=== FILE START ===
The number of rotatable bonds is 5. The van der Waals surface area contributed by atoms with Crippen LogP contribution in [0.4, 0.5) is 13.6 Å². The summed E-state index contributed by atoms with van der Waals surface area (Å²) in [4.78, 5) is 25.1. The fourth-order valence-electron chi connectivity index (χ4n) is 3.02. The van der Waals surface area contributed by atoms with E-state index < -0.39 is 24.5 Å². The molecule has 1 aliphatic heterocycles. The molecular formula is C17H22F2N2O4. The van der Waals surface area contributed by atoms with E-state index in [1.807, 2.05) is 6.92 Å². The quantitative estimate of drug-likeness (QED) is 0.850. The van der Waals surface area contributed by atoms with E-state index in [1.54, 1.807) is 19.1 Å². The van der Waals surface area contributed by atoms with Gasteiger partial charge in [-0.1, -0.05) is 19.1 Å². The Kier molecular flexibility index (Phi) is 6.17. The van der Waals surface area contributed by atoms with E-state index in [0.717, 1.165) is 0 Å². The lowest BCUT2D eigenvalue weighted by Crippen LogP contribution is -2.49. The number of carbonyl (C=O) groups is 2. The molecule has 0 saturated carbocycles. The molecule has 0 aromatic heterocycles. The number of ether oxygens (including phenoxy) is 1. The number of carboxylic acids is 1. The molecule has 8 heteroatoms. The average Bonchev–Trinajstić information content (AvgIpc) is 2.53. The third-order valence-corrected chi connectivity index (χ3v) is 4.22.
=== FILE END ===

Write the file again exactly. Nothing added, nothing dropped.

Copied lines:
The number of rotatable bonds is 5. The van der Waals surface area contributed by atoms with Crippen LogP contribution in [0.4, 0.5) is 13.6 Å². The summed E-state index contributed by atoms with van der Waals surface area (Å²) in [4.78, 5) is 25.1. The fourth-order valence-electron chi connectivity index (χ4n) is 3.02. The van der Waals surface area contributed by atoms with E-state index < -0.39 is 24.5 Å². The molecule has 1 aliphatic heterocycles. The molecular formula is C17H22F2N2O4. The van der Waals surface area contributed by atoms with E-state index in [1.807, 2.05) is 6.92 Å². The quantitative estimate of drug-likeness (QED) is 0.850. The van der Waals surface area contributed by atoms with E-state index in [1.54, 1.807) is 19.1 Å². The van der Waals surface area contributed by atoms with Gasteiger partial charge in [-0.1, -0.05) is 19.1 Å². The Kier molecular flexibility index (Phi) is 6.17. The van der Waals surface area contributed by atoms with E-state index in [0.717, 1.165) is 0 Å². The lowest BCUT2D eigenvalue weighted by Crippen LogP contribution is -2.49. The number of carbonyl (C=O) groups is 2. The molecule has 0 saturated carbocycles. The molecule has 0 aromatic heterocycles. The number of ether oxygens (including phenoxy) is 1. The number of carboxylic acids is 1. The molecule has 8 heteroatoms. The average Bonchev–Trinajstić information content (AvgIpc) is 2.53. The third-order valence-corrected chi connectivity index (χ3v) is 4.22.